TEXAS – During the past seven or eight weeks, my name and a memo I wrote two years ago have been bandied about in the media as being anything from prophetic to preposterous. It seems to me that the time has come for me to attempt to set the record straight.
First, I was not fired by Jacob Maroga; he and I had never even been introduced before we met in his office in July of 2007 to discuss the content of the July 19 memo. However, by the end of that meeting, Mr. Maroga asked whether I would be willing to advise him directly with regard to Primary Energy’s activities. I agreed.
Second, the former general manager of Eskom’s Primary Energy department and I had agreed in early April to begin winding up the balance of my 18 month consulting services contract. I had initiated the winding up as the result of being increasingly and effectively prohibited from fulfilling the terms of that agreement and advised the former GM that as such, it was a waste of my time and Eskom’s money for me to remain. However, in the middle of those negotiations and without notice, this GM terminated negotiations as well as the balance of the consulting services agreement.
Third, two weeks after our meeting, Mr. Maroga advised me that he would be unable to engage my services to advise him directly but thanked me for considering it.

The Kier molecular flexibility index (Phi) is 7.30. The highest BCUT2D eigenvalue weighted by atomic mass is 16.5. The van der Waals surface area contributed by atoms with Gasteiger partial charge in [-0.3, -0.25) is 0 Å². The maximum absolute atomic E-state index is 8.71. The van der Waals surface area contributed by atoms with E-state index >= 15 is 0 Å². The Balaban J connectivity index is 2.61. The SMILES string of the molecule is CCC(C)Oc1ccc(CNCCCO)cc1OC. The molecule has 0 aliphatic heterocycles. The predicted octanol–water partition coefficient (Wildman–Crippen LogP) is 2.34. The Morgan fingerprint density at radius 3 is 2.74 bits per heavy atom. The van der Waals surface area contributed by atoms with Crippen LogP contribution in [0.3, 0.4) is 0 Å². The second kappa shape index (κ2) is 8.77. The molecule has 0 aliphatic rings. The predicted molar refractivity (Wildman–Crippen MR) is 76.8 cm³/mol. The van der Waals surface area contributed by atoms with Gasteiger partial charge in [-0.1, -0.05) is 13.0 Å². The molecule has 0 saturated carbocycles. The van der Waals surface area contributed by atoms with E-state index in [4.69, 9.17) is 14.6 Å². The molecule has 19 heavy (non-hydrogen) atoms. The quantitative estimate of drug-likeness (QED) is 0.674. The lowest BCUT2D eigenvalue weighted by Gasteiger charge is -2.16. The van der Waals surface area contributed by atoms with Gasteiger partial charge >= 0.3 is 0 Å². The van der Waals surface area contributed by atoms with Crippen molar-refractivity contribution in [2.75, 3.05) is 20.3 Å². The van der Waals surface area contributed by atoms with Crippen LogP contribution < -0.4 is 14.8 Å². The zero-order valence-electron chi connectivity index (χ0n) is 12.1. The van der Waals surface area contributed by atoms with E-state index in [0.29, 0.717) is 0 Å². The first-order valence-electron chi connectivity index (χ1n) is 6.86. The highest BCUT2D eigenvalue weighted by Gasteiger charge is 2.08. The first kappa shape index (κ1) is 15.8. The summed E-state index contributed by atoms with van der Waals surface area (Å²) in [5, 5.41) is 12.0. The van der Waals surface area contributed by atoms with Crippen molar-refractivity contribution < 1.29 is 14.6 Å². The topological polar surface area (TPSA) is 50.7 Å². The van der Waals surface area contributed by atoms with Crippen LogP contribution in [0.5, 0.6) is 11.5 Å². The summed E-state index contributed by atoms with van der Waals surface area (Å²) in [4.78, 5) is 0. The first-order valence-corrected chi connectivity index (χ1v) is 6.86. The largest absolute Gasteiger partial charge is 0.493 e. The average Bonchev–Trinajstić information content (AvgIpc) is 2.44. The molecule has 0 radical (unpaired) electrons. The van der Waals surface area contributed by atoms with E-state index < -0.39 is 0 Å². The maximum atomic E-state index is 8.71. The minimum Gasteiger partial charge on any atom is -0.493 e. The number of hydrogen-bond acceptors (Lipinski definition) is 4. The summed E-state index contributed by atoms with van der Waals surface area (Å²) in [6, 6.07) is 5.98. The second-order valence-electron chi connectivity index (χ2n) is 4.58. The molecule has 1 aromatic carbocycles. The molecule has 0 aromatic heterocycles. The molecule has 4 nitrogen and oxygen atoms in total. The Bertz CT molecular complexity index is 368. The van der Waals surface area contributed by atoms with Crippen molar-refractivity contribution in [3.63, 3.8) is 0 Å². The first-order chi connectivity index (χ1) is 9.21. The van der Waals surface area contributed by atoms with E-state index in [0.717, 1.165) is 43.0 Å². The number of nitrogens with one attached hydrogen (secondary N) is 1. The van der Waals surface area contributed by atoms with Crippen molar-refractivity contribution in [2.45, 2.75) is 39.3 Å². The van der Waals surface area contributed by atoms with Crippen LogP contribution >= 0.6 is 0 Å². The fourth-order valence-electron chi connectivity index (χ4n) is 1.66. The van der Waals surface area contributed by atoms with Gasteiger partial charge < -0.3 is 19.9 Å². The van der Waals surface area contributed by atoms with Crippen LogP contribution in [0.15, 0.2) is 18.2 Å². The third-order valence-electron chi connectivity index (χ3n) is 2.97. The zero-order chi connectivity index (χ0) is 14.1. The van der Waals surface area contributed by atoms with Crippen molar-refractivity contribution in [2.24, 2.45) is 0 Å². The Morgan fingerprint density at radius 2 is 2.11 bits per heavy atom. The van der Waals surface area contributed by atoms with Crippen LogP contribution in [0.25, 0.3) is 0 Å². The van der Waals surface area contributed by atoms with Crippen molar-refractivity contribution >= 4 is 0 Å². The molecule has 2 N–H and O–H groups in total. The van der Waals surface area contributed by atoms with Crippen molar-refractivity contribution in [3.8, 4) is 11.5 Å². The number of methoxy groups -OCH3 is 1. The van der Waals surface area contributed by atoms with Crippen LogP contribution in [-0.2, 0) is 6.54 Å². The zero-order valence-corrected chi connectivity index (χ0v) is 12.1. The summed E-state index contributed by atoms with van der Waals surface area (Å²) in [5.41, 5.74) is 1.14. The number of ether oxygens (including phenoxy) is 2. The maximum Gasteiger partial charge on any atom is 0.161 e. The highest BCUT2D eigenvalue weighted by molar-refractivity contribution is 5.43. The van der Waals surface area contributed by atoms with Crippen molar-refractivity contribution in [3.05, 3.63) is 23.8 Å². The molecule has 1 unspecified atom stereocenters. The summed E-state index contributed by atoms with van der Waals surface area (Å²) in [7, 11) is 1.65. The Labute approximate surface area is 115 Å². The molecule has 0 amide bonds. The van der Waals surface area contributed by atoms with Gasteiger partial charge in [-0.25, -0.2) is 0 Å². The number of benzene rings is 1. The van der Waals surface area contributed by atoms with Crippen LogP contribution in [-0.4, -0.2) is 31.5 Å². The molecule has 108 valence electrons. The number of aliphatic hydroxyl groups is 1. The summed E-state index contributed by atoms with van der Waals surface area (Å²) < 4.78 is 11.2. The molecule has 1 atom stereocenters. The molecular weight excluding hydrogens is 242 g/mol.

So why did I write the memo? I believed and still believe I had an obligation to deliver a report of my findings and professional opinion; the meeting was arranged in order to make that delivery.
So what happened? Looking back, I imagine that when Mr. Maroga approached the senior staff of Primary Energy with the memo I had written, they assured him that it was incorrect and in any event, fixes to the problems were already in progress. Also, as Mr. Maroga had only been on the job a couple of months, new CEOs are inclined to trust their senior staff and I imagine he did just that.
From nearly the day I arrived at MegaWatt Park, I was recommending radical changes to Primary Energy. I had even recommended restructuring Primary Energy into an independent fuel services division that would make its procurement practices transparent as well as being incumbent upon sound research and market knowledge to meet or beat annual price projections. Its funding would come solely from any margin it was able to earn between projected and actual prices monitored, of course, by relevant and independent executive staff.
I have no idea as to what has happened to or in Primary Energy during these past two years but from reports in the media, it appears as though not much has changed. Of course, all clients have the right to reject the advice of consultants. Am I disappointed – of course. But perhaps more than anything, I am saddened by the time and opportunities that Primary Energy has apparently chosen to lose.
*Susan Olsen is the US consultant whose warning memo in 2007 was studiously ignored by Eskom.